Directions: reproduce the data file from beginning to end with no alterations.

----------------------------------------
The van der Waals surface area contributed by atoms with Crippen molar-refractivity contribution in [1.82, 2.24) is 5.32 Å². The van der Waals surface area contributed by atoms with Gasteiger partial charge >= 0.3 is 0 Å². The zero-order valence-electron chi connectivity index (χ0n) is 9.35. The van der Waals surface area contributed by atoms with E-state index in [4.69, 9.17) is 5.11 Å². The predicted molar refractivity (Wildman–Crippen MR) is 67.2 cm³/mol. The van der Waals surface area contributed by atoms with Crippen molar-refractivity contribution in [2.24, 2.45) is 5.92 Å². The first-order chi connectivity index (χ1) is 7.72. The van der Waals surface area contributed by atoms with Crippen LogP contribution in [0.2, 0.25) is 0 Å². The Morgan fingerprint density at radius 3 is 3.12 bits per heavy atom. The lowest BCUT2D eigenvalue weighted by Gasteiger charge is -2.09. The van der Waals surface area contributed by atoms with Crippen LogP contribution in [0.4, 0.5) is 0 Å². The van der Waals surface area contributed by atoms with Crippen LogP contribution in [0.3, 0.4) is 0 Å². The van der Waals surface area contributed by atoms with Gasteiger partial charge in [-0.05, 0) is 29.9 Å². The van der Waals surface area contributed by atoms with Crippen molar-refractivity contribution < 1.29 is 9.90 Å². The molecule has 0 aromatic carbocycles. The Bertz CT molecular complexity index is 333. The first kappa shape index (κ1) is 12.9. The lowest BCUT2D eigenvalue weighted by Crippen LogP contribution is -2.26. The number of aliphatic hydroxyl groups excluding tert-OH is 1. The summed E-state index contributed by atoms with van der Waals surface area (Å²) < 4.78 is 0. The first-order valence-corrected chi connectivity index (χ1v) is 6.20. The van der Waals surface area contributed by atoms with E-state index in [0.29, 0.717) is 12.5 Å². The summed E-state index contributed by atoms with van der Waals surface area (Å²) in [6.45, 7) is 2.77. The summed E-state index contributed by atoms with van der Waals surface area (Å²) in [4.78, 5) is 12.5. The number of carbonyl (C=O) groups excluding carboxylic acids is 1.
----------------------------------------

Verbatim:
The van der Waals surface area contributed by atoms with Crippen molar-refractivity contribution in [1.82, 2.24) is 5.32 Å². The van der Waals surface area contributed by atoms with Gasteiger partial charge >= 0.3 is 0 Å². The zero-order valence-electron chi connectivity index (χ0n) is 9.35. The van der Waals surface area contributed by atoms with E-state index in [4.69, 9.17) is 5.11 Å². The predicted molar refractivity (Wildman–Crippen MR) is 67.2 cm³/mol. The van der Waals surface area contributed by atoms with Crippen molar-refractivity contribution in [2.24, 2.45) is 5.92 Å². The first-order chi connectivity index (χ1) is 7.72. The van der Waals surface area contributed by atoms with Crippen LogP contribution in [0.2, 0.25) is 0 Å². The Morgan fingerprint density at radius 3 is 3.12 bits per heavy atom. The lowest BCUT2D eigenvalue weighted by Gasteiger charge is -2.09. The van der Waals surface area contributed by atoms with Crippen LogP contribution in [0.4, 0.5) is 0 Å². The van der Waals surface area contributed by atoms with Crippen LogP contribution in [0.3, 0.4) is 0 Å². The van der Waals surface area contributed by atoms with Gasteiger partial charge in [-0.05, 0) is 29.9 Å². The van der Waals surface area contributed by atoms with Crippen molar-refractivity contribution < 1.29 is 9.90 Å². The molecule has 0 aromatic carbocycles. The Bertz CT molecular complexity index is 333. The first kappa shape index (κ1) is 12.9. The lowest BCUT2D eigenvalue weighted by Crippen LogP contribution is -2.26. The number of aliphatic hydroxyl groups excluding tert-OH is 1. The summed E-state index contributed by atoms with van der Waals surface area (Å²) < 4.78 is 0. The first-order valence-corrected chi connectivity index (χ1v) is 6.20. The van der Waals surface area contributed by atoms with E-state index in [0.29, 0.717) is 12.5 Å². The summed E-state index contributed by atoms with van der Waals surface area (Å²) in [6.45, 7) is 2.77. The summed E-state index contributed by atoms with van der Waals surface area (Å²) in [4.78, 5) is 12.5. The number of carbonyl (C=O) groups excluding carboxylic acids is 1.